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Annie Cardinaux

Annie Cardinaux consults on matters related to the operations of Project Prakash in the U.S. including administrative systems, communications, fundraising, educational programming, and special events. Annie joins Project Prakash with a background in nonprofit administration and special needs education. She completed her B.S. at Tufts University and her M.E.d. at Antioch University. In her primary role as Project Coordinator in Professor Sinha’s laboratory at MIT, she coordinates autism research projects investigating sensory habituation and motor prediction in autism, conducts outreach to families, administers standardized psychological assessments, and performs data collection and experimental design in collaboration with the research teams.

Darius Sinha

IT Specialist

Darius Sinha is the IT Specialist for Project Prakash, and creates the technology to make the operations more efficient. Darius was a state-merit winner for Massachusetts in the Discovery Education and 3M Young Scientists Challenge. He is currently enrolled in grade 6 of Buckingham Browne and Nichols School in Cambridge.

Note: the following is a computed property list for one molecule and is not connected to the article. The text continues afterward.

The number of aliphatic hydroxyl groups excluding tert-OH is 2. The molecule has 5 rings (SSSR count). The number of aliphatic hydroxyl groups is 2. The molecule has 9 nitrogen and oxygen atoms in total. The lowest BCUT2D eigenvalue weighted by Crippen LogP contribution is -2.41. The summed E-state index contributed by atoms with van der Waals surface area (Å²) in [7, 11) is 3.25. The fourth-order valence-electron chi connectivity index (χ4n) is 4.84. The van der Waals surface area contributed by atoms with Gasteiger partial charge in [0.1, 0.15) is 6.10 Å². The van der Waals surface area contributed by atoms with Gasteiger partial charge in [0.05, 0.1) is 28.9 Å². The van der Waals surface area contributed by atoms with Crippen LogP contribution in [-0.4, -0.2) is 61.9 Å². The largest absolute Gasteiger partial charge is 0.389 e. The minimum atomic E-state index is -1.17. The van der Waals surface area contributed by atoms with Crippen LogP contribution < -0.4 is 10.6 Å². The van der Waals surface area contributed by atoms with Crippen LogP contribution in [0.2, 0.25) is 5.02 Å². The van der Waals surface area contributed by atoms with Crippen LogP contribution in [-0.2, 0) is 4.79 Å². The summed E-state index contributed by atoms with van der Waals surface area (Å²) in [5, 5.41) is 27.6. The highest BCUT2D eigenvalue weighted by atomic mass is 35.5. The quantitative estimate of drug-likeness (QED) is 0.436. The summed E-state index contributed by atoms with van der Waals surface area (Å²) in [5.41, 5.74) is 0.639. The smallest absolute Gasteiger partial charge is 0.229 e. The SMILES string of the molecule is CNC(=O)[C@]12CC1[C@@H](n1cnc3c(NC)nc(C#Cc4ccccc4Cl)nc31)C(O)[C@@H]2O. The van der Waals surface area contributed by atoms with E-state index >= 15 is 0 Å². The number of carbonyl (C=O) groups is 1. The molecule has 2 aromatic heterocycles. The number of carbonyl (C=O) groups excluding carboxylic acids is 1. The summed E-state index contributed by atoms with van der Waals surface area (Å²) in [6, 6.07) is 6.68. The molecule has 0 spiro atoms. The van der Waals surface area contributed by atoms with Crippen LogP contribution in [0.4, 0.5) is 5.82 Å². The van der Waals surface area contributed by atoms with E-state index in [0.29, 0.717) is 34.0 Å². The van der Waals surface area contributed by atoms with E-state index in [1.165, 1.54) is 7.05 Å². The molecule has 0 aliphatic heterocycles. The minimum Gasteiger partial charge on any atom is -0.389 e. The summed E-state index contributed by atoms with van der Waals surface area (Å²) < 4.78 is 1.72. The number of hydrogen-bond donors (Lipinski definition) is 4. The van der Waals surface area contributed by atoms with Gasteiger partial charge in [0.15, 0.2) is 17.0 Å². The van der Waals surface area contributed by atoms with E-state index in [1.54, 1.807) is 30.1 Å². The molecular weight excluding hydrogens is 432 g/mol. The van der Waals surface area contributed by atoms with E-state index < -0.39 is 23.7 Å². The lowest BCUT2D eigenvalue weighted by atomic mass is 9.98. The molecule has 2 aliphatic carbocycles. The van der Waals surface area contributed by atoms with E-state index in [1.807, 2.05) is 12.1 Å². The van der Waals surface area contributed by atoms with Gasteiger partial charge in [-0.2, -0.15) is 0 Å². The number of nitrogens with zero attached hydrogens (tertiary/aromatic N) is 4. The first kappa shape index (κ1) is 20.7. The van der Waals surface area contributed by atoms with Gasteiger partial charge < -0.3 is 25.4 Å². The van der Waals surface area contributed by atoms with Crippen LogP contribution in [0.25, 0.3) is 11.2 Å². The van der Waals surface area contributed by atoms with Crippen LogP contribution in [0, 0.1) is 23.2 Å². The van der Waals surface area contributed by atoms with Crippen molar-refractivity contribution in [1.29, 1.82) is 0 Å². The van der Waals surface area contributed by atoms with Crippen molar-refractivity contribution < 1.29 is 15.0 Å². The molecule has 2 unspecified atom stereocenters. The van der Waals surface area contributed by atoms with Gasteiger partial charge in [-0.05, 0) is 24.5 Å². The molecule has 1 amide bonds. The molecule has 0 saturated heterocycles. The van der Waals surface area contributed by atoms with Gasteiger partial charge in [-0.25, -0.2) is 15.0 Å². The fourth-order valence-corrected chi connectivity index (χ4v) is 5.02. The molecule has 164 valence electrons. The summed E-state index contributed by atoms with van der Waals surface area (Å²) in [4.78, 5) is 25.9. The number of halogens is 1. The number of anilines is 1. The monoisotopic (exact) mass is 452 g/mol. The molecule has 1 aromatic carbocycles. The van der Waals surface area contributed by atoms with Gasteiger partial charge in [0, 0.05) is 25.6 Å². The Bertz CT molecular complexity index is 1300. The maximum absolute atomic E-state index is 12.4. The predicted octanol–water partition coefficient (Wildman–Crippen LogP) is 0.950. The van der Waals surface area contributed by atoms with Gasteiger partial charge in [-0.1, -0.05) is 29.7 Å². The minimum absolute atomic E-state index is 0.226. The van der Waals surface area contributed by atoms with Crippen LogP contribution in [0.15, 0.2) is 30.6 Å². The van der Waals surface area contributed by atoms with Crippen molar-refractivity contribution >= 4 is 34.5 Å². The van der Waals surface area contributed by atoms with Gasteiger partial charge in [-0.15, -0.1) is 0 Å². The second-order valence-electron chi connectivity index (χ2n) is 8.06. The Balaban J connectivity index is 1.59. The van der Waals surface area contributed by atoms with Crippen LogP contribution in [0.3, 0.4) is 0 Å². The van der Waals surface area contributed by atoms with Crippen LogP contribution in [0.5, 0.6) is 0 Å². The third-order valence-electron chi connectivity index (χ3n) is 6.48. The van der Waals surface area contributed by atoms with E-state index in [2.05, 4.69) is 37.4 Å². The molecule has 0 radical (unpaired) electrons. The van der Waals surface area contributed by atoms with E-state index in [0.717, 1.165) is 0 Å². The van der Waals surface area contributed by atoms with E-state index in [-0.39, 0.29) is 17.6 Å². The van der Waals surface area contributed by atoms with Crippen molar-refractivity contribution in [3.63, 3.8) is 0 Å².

Margaret Kjelgaard

Dr. Kjelgaard has dedicated her career to understanding cognitive mechanisms involved in the differences observed in developmental disorders, especially autism spectrum disorders (ASD). She completed her PhD in psychology at Northeastern University and her clinical training in Communication Disorders at MGH Institute of Health Professions.  Margaret was on the faculty at MGH IHP for almost a decade and recently moved to Utah to help start a new Master’s program at the Rocky Mountain University of Health Professions.  She is currently an editor for the Journal of Speech Language and Hearing Research and an editorial board member for Clinical Archives of Communication Disorders. In 2014, Margaret ran the Boston Marathon as a fundraiser for Project Prakash.

Yuri Ostrovsky

Yuri Ostrovsky, PhD, received his BA in Computer Science from Harvard and his PhD in Visual Neuroscience from MIT. Yuri was an early (and long-term) member of the Project Prakash research team. He then went on to lead a research program in Wenzhou, China, studying cognitive visual deficits, and has worked on numerous global health initiatives with a focus on technology and access to healthcare. He is currently a healthcare executive and technologist.

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